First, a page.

If I were to boil it down into one thing I would say I make knowledge about video editing (as a career and it’s software) easier to consume and understand.
Let’s take this and go a step deeper. There’s so much I want to make and create but if for this very moment I’m picking one thing, let’s say the thing I’m best at, is that I make learning about video editing software (mainly Avid Media Composer and Adobe After Effects) better and simpler.
So here’s where we’re at:
I make learning about video editing software better and simpler for _____________ because _____________.
Who do I make it for?
This one is easy right?! I make it for video editors!
Yes. And no. I need to go deeper. I need to define who that person is.
Who is that person? Who are you reading this?
You are an editor. You are in the industry or trying desperately to become part of it. Regardless you want to become better at what you do. You want to become more knowledgeable at your craft and quicker at it. You want to make cool videos. You want to learn so much but don’t have the time.
Okay, let’s go one step deeper. Who do I make it for?
I make it for busy video editors who want to improve their skills.
Okay. Here’s where we’re at:
I make learning about video editing software better and simpler for busy video editors who want to improve their skills because _____________.
Why do I make what I make?
Video editing is difficult. iMovie and YouTube make it sound so easy. Drag and drop. Add heart wipe. Export straight to YouTube. Boom. Done.
Oh. It’s not quite like that? Really? You have to label media properly, import, label clips, more labeling of files, create a PSD with an alpha, realize it’s the wrong blue, go back to Photoshop, re-export, re-import, yada yada yada yada and you’re only 1/10,000th of the way done.
Video editing is difficult. The software doesn’t always make sense if you don’t know what it is thinking. I want you to understand what Media Composer is doing when it is creating an MXF file. If you don’t get that then you don’t understand media management and if you don’t understand media management you won’t have a job for long.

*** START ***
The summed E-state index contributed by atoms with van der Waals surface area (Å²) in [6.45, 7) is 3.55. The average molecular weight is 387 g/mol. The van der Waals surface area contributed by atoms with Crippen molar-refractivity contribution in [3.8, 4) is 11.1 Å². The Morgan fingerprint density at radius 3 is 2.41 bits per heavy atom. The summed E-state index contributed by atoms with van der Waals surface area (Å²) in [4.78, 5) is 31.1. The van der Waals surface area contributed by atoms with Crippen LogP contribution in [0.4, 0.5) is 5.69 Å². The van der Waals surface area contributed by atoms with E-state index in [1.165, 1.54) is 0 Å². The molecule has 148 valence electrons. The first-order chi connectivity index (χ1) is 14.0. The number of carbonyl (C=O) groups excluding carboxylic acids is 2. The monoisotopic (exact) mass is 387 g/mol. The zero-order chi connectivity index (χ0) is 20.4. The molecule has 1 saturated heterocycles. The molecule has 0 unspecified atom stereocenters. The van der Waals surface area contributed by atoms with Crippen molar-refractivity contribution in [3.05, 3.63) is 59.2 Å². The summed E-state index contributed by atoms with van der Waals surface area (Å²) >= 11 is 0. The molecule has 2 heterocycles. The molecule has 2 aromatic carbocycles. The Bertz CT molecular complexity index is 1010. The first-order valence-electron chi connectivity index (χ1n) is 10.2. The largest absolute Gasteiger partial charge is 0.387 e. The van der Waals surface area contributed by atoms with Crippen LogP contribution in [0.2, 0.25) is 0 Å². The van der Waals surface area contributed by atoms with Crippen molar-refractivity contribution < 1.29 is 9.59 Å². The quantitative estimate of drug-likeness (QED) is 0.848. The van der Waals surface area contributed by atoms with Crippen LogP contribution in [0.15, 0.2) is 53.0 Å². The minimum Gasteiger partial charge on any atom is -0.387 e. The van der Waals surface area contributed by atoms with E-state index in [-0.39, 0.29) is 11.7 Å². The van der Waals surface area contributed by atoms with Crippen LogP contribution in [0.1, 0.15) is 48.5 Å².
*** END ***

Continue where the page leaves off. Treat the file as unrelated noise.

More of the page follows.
Being skilled at your NLE makes you happier. It makes you better at what you do. And what you can do with your video editing abilities can change the world. What you can do is create beautiful art.
Okay, Josh. Go deeper. Why do I make what I make?
I make what I make because being skilled in your editing software enables you to create beautiful art.
Do I like that? Yeah? Yeah.
Putting It All Together
Let’s put it all together and see where we are at.
What do I make? I make learning about video editing software better and simpler.
Who do I make it for? I make it for busy video editors who want to improve their skills.
Why do I make what I make? I make what I make because being skilled in your editing software enables you to create beautiful art.
When I put it all together what do we get?
I make learning about video editing software better and simpler for busy video editors who want to improve their skills because being skilled in your editing software enables you to create beautiful art.
There we go. Was that that difficult?
Do you fall under this umbrella? Are you a busy video editor that wants to improve your skills so you can create beautiful art? And you want me to help you?
If so, let me know. And let me know what you’re struggling with and looking for!
I’ll see you soon with a new tutorial (because you’re a busy video editor who wants to improve your skills so you can create beautiful art)!